August 04, 2018
It’s not the first time for Tamrat Layne to come up with a story that fits whatever situation he finds himself in. It’s to be recalled that he came out of prison as a self-proclaimed born-again Christian. And – seemingly to give much needed attention and flavor to his newfound faith – he claimed that Jesus physically appeared in his prison cell to talk to him, and show him the way to a new spiritual life.
As a result, his story went, he abandoned his communist / atheist ideology in favor of the gospel. He then embarked on a speaking circuit giving testimonies within and outside the country in various congregations, which was understandably welcomed by Christians as one of the miracles of the 21st. century, and paved the way for his subsequent ordination as a pastor.
Then occurred the sudden
death of PM Meles Zenawil, so Tamrat came up with a new
story that – after leaving prison – he had a one-to-one meeting with the late
Ethiopian Prime Minister wherein he had the opportunity to tell his former
comrade how he had planned to kill him once out of prison, but – as he became a
new person in Christ – that he fully forgave him. This apparently led PM Meles
to be moved with emotion, and ask for forgiveness according to the gospel of
Tamrat to the faithful and the naive.
What’s wrong with this picture? First, the chance of Meles meeting with him was next to nil. Second, his story couldn’t be substantiated by Meles’ former security team. And he evidently couldn’t have directly called the late PM for a private audience without his security knowledge. Third, on the highly unlikely event, bordering on impossible, that Tamrat is telling the truth, why did the convicted criminal wait for Meles’ death to tell his colorful story? Fact is, either he should’ve told the story when the person he now claims to have met was alive or forever hold his peace (as ministers and pastors like to say when officiating weddings).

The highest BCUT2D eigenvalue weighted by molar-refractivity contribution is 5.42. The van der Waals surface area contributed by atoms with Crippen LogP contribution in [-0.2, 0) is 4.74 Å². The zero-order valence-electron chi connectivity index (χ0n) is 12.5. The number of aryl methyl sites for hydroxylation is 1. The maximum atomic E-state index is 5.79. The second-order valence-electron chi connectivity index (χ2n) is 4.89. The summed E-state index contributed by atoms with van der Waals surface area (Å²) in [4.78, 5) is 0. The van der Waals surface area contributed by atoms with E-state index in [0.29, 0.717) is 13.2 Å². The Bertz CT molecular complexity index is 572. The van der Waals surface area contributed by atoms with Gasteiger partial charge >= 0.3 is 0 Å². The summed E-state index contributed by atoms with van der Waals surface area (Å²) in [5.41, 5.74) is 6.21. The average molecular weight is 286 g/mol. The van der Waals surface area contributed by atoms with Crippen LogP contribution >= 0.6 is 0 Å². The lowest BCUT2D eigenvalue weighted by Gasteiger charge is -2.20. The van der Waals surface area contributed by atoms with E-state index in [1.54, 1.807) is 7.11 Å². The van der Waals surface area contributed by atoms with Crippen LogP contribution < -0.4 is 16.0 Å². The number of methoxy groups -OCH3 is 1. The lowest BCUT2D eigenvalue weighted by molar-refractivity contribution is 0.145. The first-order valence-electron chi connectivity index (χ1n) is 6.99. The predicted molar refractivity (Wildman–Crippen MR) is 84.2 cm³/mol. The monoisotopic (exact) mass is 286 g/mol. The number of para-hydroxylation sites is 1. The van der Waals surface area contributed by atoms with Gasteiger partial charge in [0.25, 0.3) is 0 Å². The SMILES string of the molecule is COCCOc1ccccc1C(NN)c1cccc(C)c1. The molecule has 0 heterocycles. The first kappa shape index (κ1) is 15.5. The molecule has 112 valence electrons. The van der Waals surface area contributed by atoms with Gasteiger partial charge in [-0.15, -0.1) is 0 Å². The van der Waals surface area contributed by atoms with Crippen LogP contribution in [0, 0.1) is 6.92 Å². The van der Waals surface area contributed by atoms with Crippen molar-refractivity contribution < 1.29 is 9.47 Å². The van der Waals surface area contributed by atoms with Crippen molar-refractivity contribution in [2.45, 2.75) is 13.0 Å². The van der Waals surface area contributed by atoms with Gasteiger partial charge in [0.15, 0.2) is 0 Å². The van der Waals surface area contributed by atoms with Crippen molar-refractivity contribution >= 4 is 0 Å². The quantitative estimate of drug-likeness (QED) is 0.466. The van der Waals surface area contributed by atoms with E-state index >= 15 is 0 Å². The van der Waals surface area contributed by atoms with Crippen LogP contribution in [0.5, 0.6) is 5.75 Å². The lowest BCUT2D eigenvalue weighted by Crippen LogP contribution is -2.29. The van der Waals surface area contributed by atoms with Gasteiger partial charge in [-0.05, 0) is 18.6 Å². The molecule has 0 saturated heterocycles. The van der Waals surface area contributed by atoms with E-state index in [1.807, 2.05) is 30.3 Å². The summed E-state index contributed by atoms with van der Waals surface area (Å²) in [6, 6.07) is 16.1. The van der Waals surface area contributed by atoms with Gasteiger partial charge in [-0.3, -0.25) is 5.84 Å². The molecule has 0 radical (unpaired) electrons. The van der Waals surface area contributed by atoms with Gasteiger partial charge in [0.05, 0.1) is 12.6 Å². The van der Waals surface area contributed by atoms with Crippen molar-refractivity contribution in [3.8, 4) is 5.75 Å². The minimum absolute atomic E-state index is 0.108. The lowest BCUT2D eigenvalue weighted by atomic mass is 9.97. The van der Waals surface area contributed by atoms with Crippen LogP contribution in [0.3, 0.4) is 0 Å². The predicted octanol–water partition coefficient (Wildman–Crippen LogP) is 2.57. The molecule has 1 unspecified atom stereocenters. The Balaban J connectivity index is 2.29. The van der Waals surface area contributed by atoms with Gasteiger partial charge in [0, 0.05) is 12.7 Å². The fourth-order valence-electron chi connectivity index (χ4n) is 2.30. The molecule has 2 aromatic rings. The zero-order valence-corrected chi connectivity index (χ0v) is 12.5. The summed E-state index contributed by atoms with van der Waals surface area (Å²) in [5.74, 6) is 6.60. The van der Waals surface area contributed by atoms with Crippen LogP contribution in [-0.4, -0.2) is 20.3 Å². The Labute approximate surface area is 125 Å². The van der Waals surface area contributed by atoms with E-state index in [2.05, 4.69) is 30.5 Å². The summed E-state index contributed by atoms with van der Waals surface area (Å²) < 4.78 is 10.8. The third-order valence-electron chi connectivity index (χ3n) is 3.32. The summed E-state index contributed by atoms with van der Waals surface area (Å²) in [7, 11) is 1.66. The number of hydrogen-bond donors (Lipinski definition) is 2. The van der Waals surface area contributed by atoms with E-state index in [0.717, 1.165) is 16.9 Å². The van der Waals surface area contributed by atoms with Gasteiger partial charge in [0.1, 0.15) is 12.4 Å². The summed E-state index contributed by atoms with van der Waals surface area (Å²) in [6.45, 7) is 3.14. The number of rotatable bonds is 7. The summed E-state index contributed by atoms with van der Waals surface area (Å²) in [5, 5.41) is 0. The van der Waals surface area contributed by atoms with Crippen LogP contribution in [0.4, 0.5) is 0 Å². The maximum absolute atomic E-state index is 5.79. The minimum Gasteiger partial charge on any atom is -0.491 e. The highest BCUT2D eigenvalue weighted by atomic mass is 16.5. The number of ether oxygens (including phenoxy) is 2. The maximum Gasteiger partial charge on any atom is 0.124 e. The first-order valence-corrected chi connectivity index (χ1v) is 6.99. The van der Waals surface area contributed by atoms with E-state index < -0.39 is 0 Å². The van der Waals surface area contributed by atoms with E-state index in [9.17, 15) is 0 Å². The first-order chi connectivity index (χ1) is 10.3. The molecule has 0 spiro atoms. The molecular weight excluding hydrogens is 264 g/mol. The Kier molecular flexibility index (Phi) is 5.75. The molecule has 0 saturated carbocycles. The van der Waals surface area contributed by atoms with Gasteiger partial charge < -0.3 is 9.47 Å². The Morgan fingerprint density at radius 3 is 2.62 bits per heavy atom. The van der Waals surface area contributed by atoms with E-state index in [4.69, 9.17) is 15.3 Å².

Six years after Meles’ death and with a new sheriff in town, the man who has become like a contemporary fiction writer has come up yet again with a new historical fiction. Indeed, he’s now claiming that the only reason he infamously pleaded guilty to charges of corruption that led to his political demise had to do with the fact that he had been threatened with his daughter’s death. And this – like many of his stories – has big holes:
1. Why would his
adversaries bring a daughter to the picture (as though it was a case of
kidnapping for ransom) when they could easily shove a gun to his throat, and
compel him to testify against himself?
Then again, that would look unheroic as he likely would be seen by some as a coward who did as told to save his skin. In contrast, telling he did what he had to do to in order to save his daughter makes him look humane and heroic at the same time.
2. Why is he bringing this up nearly a decade later? It can’t be because he feared a vendetta from his former imprisoners. After all:
a) Isn’t he a born-again Christian who should know the, “Even though I walk through the valley of the shadow of death, I will fear no evil, for you are with me” (Psalms 23:4) scripture by heart?
b) He’s been in the safety of his United States haven.
c) The timing of his new story colliding with the return of the Patriarch AbuneMerkorios to Ethiopia (after 27 years of exile in the U.S.) is a suspect to say the least as it was him – in his position as former Prime Minister of the country –who ordered the removal of the patriarch, and his eventual exile to the U.S.
Yet, the spineless pathological liar that he is, he is unable to seize this historical opportunity to confess the wrong he had done; personally apologize to the patriarch and make amends. But this politician-turned-preacher is not known for taking individual responsibility. Rather, he finds passing the blame backed with sequels of historical fiction as a way of dealing with his personal demons, and trying to win public sympathy.
Much has been said and written about the commonality between politics and religion. Thus, not only has Tamrat found it easy to make the transition from one to the other, but also he is a living proof of the “old habits die hard” adage.
Nonetheless, in all fairness, he is not entirely to blame as – be it to Ababa Tamrat or Pastor Tamrat – there is no shortage of the faithful, the naïve and the manipulative to take any story at face value.